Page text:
Interactive Brokers vs. Robinhood: Comparing Two Very Different Brokerages

By Jordan Wathen Markets Fool.com

Once you've mastered the basics of personal finance, it may be time to start thinking about growing your savings with investments. A brokerage account can open a world of investment opportunities, from individual stocks to mutual funds. Selecting a brokerage isn't easy, however. Below, we'll take a look at two popular services, Interactive Brokers and Robinhood, and compare them on costs and features from the perspective of a long-term investor.

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Trading costs and commissions

Most brokerages make investing cheap. Robinhood goes a step further and makes investing free. This makes it difficult to compare it to alternatives because investors have to accept the trade-off of fewer investment options in exchange for commission-free trades. The table below compares commission prices and available investments by brokerage.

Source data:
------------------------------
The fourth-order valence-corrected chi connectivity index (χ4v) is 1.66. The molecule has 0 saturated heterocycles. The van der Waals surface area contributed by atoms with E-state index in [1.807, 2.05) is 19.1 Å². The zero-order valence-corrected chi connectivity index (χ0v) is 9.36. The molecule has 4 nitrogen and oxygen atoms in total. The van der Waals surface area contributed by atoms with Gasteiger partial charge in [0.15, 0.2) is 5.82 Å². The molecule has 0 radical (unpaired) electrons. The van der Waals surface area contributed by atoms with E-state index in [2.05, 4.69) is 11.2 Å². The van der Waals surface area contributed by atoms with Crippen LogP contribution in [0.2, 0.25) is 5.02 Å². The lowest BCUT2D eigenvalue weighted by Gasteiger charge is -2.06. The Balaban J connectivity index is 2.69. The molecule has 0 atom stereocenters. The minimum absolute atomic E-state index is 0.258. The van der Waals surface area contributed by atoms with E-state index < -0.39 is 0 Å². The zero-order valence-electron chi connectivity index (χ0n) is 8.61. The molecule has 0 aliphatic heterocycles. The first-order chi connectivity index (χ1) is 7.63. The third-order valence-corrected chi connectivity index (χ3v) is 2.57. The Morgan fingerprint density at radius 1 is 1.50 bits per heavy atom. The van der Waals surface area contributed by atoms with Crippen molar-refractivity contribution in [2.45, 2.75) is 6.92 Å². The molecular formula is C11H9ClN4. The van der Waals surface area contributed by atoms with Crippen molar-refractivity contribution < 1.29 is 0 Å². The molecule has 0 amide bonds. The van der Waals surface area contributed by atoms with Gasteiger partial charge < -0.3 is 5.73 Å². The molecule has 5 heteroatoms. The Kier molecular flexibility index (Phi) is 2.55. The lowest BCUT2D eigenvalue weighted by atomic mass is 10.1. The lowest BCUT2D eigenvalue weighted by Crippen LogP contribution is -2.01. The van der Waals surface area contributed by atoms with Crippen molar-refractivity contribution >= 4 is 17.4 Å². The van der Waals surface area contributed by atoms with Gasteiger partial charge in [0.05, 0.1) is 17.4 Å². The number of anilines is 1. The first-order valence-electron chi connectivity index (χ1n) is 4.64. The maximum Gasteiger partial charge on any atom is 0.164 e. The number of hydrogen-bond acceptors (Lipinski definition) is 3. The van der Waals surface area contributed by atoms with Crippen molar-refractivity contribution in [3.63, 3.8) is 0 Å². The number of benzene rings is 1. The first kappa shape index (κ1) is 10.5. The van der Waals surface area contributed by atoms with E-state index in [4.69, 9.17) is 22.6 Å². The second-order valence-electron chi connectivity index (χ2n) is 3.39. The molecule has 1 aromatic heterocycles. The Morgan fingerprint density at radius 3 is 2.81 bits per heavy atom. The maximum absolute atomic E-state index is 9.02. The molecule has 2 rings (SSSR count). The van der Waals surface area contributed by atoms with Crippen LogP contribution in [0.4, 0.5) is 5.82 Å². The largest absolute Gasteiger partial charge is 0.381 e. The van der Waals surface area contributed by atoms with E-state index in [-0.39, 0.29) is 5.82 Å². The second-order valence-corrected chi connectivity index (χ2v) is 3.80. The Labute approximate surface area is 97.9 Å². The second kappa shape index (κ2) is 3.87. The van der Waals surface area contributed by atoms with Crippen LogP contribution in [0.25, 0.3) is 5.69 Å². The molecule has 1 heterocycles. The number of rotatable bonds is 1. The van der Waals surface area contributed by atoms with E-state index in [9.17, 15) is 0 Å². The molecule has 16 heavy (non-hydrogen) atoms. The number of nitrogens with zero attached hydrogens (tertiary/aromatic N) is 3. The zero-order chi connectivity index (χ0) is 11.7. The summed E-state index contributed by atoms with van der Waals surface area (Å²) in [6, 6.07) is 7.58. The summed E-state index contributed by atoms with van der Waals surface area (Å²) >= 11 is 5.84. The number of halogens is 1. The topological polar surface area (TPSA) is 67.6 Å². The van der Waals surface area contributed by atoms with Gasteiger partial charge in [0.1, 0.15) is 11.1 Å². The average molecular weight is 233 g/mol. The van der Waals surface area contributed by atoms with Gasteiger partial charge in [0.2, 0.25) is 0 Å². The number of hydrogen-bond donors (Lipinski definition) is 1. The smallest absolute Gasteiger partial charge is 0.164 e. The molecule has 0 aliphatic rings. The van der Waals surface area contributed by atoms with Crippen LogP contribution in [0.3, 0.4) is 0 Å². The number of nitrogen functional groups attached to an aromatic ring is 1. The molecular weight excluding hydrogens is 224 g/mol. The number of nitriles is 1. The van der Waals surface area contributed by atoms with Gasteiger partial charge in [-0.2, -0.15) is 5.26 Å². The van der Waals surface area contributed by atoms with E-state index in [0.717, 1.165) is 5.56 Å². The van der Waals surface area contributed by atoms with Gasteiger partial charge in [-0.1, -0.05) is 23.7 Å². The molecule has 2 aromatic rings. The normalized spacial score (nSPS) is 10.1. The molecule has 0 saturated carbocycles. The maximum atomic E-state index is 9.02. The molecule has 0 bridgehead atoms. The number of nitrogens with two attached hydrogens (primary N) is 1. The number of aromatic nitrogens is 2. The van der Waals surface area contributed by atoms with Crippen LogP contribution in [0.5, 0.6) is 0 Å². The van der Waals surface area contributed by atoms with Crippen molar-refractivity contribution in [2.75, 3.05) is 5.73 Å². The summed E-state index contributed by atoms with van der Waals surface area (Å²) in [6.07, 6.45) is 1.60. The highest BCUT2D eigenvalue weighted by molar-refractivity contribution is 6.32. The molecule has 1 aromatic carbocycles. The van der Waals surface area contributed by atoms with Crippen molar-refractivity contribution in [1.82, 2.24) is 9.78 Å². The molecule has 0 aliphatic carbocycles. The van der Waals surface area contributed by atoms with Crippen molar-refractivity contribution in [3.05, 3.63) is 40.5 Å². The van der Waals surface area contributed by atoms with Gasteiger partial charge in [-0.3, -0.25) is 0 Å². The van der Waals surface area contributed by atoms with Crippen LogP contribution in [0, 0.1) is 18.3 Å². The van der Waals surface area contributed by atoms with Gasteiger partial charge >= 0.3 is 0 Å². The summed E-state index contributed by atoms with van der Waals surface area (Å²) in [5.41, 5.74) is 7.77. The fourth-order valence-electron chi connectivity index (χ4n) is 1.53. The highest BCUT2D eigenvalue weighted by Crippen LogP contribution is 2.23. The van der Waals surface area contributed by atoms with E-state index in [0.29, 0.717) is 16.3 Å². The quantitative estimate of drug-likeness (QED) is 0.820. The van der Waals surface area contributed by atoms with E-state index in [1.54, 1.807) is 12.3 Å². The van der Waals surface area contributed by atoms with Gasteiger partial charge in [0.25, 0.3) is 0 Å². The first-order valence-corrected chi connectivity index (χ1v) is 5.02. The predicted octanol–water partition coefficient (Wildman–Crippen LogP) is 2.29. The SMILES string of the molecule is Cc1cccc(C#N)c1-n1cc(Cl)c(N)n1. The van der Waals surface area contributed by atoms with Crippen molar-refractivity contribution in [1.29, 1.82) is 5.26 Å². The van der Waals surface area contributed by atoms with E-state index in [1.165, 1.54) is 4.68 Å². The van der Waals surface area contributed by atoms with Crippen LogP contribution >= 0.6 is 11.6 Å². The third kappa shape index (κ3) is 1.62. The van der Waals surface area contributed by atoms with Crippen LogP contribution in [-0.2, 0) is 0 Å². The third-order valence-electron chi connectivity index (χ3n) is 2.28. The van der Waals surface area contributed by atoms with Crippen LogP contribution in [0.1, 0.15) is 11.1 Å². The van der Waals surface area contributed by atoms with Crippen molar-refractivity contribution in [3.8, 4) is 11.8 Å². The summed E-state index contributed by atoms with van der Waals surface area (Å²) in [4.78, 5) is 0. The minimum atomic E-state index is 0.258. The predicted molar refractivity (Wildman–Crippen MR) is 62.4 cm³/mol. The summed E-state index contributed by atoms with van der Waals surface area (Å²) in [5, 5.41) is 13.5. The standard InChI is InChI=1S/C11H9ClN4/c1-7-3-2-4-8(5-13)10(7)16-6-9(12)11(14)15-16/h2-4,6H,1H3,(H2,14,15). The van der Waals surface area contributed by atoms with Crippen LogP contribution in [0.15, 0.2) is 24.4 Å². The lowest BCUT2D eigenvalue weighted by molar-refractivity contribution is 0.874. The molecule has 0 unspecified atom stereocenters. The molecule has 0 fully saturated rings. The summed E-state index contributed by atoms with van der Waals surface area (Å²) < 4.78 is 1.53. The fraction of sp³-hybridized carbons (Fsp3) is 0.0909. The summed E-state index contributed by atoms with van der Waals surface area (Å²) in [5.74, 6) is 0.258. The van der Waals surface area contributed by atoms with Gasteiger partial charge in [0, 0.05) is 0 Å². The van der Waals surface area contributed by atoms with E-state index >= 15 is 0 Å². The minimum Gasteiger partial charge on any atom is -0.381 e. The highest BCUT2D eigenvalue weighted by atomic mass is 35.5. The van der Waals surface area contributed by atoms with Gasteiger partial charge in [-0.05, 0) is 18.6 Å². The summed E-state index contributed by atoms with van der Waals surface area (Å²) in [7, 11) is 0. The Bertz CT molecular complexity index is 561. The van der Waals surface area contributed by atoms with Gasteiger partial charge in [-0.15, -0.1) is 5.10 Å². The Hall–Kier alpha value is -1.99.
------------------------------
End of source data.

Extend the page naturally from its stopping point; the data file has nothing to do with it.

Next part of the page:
Broker

Stocks/Options

ETFs

Mutual Funds

Interactive Brokers

Stocks: $0.005 per share ($1.00 minimum)

Options: $0.25 to $0.70 per options contract ($1.00 minimum)

$0.005 per share

$14.95 per purchase

Robinhood

Free (options trading isn't available)

Free

Not available

Source: Company websites.

Robinhood obviously gets the clear advantage on cost for stock and ETF trades. Investors who want to invest in mutual funds and stock options will need to find an alternative, however, as Robinhood currently doesn't offer trading in these investments.

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But as you'll soon discover below, there's more to understanding the true cost of a brokerage account than just published commission prices. A combination of special offers for opening a new account, commission-free trades on select ETFs and mutual funds, and other perks act as an effective discount on trading costs.

Commission-free ETFs and NTF Funds